Use it or lose it – our bodies are created to move. You’ve probably seen an atrophied limb just out of a cast and temporary disuse, right? And notice the eldest in your circles, how able bodied – or not – they are. For the most part, those who have continued to move are quite likely (barring a debilitating physical trauma) to be walking rather than wheelchair and walker bound. Did they spend years in a gym or pilates program? Probably not, unless they were friends with Jane Fonda, Richard Simmons, or Jack LaLane. Nope. They moved. They had physical jobs, or actively managed their home, or sought out fun everyday activities to do alone, with friends, or with family. Everyday stuff, but moving rather than sitting around at a desk, in a car, or in front of a screen. Find your function. Walking’s a great one, you can do it almost anywhere, anytime, and with most clothing. Other than getting an excellent (DON’T scrimp on this!) pair of shoes, no special equipment is required. Five minutes or 4 hours, it’s readily available. Find a place to go and don’t use the car to get there. Or use the car but park it a distance from your destination. Walking is just one option, there are plenty of other ways to be active. Find one that moves you both inside and out, is available to you on a regular basis, and serves another purpose. What’s right for you in FUN and function will stay with you to support your health for a lifetime.
We are, for the most part, not designed to be solo creatures. We are social by nature and nurture. We can use that to our advantage to bolster even the strongest self determination when it weakens. For some of us, it’s really difficult to go alone, but time and discomfort passes easily with an accomplice for distraction and socializing. An agreement with a friend, or, if you need more added incentive and accountability a paid coach like me, can help override the temptation to give in when hit by life’s turns or simply lured by a warm cozy pillow! Self accountability is strong, but a partner in your physical life is rewarding in the sharing of the challenge, the experience, the growth, the celebration of accomplishment. Finding that accountability partner and making that agreement is setting yourself up for far greater success.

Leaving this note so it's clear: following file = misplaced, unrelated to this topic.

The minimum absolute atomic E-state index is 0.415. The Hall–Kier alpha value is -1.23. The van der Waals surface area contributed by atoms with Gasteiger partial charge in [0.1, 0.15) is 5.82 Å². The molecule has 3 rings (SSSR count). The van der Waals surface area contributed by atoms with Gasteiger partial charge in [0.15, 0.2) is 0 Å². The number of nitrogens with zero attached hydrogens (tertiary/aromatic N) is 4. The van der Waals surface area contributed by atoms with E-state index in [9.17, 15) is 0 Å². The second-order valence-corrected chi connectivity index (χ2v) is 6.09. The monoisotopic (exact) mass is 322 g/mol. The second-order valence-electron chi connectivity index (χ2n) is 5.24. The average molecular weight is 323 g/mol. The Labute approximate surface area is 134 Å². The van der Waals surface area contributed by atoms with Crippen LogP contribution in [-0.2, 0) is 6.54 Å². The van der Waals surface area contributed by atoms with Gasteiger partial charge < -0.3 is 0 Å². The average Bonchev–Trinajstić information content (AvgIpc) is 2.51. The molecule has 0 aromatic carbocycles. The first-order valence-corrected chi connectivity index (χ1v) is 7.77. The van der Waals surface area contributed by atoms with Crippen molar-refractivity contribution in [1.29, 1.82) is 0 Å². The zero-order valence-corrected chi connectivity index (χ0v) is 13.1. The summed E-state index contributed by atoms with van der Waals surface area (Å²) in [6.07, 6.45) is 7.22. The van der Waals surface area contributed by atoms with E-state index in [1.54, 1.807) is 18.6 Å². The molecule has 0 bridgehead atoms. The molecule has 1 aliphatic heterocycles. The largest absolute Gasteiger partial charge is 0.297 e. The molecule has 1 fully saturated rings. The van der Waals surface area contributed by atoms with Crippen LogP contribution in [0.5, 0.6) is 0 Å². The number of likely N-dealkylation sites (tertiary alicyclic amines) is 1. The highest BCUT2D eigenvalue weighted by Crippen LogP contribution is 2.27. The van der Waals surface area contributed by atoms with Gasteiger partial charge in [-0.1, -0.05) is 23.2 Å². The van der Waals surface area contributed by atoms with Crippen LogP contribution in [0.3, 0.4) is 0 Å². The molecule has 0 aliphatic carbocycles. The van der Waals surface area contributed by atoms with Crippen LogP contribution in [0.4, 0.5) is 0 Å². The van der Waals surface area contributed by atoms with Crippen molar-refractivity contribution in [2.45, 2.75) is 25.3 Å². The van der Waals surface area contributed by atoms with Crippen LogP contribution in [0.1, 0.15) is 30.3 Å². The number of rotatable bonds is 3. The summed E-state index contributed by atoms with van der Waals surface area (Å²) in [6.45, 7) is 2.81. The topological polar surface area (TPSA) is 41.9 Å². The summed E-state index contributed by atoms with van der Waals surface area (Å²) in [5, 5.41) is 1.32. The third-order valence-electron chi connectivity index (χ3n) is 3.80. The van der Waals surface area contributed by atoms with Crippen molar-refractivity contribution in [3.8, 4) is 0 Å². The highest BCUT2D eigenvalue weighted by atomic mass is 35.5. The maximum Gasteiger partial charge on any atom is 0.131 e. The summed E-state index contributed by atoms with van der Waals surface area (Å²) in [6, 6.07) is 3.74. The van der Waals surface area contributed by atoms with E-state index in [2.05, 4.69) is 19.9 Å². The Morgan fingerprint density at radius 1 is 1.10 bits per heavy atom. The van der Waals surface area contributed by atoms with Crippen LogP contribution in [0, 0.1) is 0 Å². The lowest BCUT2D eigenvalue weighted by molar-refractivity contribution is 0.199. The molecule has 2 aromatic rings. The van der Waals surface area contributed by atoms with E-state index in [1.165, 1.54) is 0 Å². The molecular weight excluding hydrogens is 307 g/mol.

Inspirations are very individual. For me, it’s the glow of the sunrise, the ability to leave my stresses along the trail on the way out and the creativity that comes to me on the return. Kind of a spiritual endeavor, and social for an extra ‘win’. For another friend, it’s the ache of lactic acid buildup and tiring muscles (twisted, I know!), the deep breathing required, and the euphoria at the end of the effort that drives him. A neighbor, a very active gardener, works up a sweat and sore muscles hauling, pulling, raking, and more, to attain an amazing retreat to revel in each summer evening. It can be as familiar as walking, running or gardening, or something off beat unusual that speaks to you. You don’t need a gym or a program to “Walk the Walk”, though those are certainly an option. Just find the activity that gives you inspiration. It will serve you for a lifetime of joy and physical health.